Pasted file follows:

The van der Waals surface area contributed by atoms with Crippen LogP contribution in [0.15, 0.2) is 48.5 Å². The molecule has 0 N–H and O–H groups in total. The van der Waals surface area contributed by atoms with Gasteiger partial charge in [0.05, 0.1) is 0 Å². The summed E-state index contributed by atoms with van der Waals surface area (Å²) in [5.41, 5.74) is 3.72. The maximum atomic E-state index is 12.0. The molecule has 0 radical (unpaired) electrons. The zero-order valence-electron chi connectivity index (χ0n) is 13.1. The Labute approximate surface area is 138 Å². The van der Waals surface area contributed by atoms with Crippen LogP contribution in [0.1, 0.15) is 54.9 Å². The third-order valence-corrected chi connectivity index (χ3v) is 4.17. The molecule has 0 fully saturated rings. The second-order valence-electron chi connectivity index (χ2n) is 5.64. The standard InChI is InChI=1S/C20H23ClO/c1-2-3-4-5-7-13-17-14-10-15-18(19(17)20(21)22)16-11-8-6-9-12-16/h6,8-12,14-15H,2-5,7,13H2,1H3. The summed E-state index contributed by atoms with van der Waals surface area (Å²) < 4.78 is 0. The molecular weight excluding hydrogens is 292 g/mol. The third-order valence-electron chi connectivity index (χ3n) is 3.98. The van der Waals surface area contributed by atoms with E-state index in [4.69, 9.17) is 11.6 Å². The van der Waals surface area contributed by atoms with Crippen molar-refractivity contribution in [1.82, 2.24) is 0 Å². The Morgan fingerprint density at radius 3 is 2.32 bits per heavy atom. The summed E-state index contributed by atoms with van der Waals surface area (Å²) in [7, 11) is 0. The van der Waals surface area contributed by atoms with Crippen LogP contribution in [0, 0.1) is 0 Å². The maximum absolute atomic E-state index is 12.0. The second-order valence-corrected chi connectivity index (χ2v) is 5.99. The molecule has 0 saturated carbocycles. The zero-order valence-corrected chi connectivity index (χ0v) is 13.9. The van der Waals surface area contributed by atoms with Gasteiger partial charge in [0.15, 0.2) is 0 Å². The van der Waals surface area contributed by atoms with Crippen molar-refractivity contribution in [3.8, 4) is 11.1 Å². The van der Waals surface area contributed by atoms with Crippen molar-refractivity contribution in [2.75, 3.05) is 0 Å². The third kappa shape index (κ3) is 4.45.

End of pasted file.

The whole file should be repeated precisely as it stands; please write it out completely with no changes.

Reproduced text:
The van der Waals surface area contributed by atoms with Crippen LogP contribution in [0.15, 0.2) is 48.5 Å². The molecule has 0 N–H and O–H groups in total. The van der Waals surface area contributed by atoms with Gasteiger partial charge in [0.05, 0.1) is 0 Å². The summed E-state index contributed by atoms with van der Waals surface area (Å²) in [5.41, 5.74) is 3.72. The maximum atomic E-state index is 12.0. The molecule has 0 radical (unpaired) electrons. The zero-order valence-electron chi connectivity index (χ0n) is 13.1. The Labute approximate surface area is 138 Å². The van der Waals surface area contributed by atoms with Crippen LogP contribution in [0.1, 0.15) is 54.9 Å². The third-order valence-corrected chi connectivity index (χ3v) is 4.17. The molecule has 0 fully saturated rings. The second-order valence-electron chi connectivity index (χ2n) is 5.64. The standard InChI is InChI=1S/C20H23ClO/c1-2-3-4-5-7-13-17-14-10-15-18(19(17)20(21)22)16-11-8-6-9-12-16/h6,8-12,14-15H,2-5,7,13H2,1H3. The summed E-state index contributed by atoms with van der Waals surface area (Å²) < 4.78 is 0. The molecular weight excluding hydrogens is 292 g/mol. The third-order valence-electron chi connectivity index (χ3n) is 3.98. The van der Waals surface area contributed by atoms with E-state index in [4.69, 9.17) is 11.6 Å². The van der Waals surface area contributed by atoms with Crippen molar-refractivity contribution in [1.82, 2.24) is 0 Å². The Morgan fingerprint density at radius 3 is 2.32 bits per heavy atom. The summed E-state index contributed by atoms with van der Waals surface area (Å²) in [7, 11) is 0. The van der Waals surface area contributed by atoms with Crippen LogP contribution in [0, 0.1) is 0 Å². The maximum absolute atomic E-state index is 12.0. The second-order valence-corrected chi connectivity index (χ2v) is 5.99. The molecule has 0 saturated carbocycles. The zero-order valence-corrected chi connectivity index (χ0v) is 13.9. The van der Waals surface area contributed by atoms with Gasteiger partial charge in [0.15, 0.2) is 0 Å². The van der Waals surface area contributed by atoms with Crippen molar-refractivity contribution in [3.8, 4) is 11.1 Å². The van der Waals surface area contributed by atoms with Crippen molar-refractivity contribution in [2.75, 3.05) is 0 Å². The third kappa shape index (κ3) is 4.45.